In a recent blog post written by Preston Byrne, an attorney at Byrne & Storm, he mentioned that Ethereum is ‘doomed to be centralized.’ He started by saying that he would be presenting a list of suggestive but not definitive evidence of centralization in the ecosystem.
For him, Ethereum’s being centralized or not depends on the opinion of each individual and the data provided to sustain their claims. He indeed said that Ethereum is more centralized than the core of a neutron star falling into a black hole.
Ethereum is more centralized than the core of a neutron star falling into the event horizon of a black hole at the center of the ultra-dense galaxy M85-HCC1, if that galaxy were run by an evil empire headed up by Ripple Labs.
— Preston Byrne (@prestonjbyrne) January 15, 2019
He explained that Ethereum’s decentralization is at least ‘arguable.’ For him, there might have been a time in the past where the network could have tolerated the loss of nodes without having an impact on the network. However, this is no longer true.
There are five points marked by Byrne about why Ethereum is decentralized.
- Ethereum is reliant on a handful of private companies to survive.
- Block reward cuts can be agreed without objection.
- Tokens remain in just a few hands.
- Three entities could just reduce mining rewards.
- Infura dominates the market for node infrastructure.
According to him, Ethereum’s pre-mine looks very suspicious. There are large concentrations of Ether among a few individuals. If the owners of the funds would like to crash ETH they would be able to do it. Furthermore, he said that Ethereum has 13 clients (or more) but most of the nodes run Geth or Parity.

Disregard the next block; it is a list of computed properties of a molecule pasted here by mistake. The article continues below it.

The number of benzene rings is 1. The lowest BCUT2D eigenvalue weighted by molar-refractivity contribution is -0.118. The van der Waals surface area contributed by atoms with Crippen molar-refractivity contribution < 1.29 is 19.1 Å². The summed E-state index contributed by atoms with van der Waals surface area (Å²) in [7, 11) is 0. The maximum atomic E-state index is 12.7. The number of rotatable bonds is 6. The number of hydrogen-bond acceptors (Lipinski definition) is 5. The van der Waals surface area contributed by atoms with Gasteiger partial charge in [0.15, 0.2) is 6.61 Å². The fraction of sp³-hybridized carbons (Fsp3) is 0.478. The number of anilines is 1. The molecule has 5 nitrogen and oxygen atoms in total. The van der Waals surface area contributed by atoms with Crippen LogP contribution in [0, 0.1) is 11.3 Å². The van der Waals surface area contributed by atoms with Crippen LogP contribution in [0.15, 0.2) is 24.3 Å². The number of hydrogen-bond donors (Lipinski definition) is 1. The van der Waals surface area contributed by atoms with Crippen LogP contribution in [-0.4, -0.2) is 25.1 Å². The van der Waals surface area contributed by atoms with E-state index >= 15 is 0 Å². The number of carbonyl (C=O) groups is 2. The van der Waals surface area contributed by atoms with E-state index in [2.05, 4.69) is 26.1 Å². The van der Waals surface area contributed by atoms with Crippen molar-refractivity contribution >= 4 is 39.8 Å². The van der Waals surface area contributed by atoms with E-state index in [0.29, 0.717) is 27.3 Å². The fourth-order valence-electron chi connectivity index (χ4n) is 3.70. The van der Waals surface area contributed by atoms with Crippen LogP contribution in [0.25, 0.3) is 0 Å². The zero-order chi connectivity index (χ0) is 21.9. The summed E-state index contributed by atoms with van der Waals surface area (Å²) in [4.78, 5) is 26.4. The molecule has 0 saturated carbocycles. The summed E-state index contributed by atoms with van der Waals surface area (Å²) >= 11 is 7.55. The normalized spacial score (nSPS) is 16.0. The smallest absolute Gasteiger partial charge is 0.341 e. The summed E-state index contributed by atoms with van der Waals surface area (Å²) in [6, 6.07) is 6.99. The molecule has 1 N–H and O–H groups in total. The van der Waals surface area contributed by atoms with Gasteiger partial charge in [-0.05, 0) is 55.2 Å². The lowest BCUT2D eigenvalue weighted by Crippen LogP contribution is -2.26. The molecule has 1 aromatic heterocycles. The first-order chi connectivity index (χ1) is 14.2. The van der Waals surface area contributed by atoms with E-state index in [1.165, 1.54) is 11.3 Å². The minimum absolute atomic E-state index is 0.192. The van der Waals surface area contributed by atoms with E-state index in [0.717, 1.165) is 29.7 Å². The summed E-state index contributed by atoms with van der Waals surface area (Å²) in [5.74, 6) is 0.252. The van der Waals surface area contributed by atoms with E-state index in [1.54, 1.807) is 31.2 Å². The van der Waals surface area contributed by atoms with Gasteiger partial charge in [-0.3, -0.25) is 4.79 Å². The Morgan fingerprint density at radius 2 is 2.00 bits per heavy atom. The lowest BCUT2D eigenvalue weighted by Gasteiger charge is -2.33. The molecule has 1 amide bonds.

Due to the fact that Ethereum has not solved scaling issues, it means that centralized service providers have a lot of influence on the node infrastructure. The author is making reference to Infura, which provides tools and access to Ethereum and IPFS.
About it, Byrne wrote:
“The fact that everyone relies on Infura for the system to work, combined with the inability of core devs to find credible scaling solutions, means node counts are falling quickly and the result is effective centralization in Infura’s hands.”
Finally, he said that there are too-easy alignments of interests and too-rapid decision-making processes. There are major changes like adjustments that take a very short time to be discussed among the community and to take a decision on how to scale the network. According to Byrne, as there is a lack of public disagreement for changes, this could mean that the modifications and new upgrades are informally agreed before they are proposed.
As he says, he does not know if Ethereum is centralized or not, but there is not enough data to show the contrary.
He ended the blog post saying that outrageous claims have been made for Ethereum over the last years. These claims have been diverse and extraordinary, which require also great evidence. However, the decentralized claim could be in doubt.
Ethereum is a network that is used by developers to create their own tokens and deploy decentralized applications. At the end of 2017 and the beginning of 2018, the network experienced incredible growth due to the large number if Initial Coin Offerings (ICOs) being launched to the market. However, during the last few months, the network has been in a bear trend that has severely affected its price and its position in the market.
Currently, Ethereum is the third largest digital asset in the market. Each coin can be purchased for $124 and it has a market cap of $13 billion.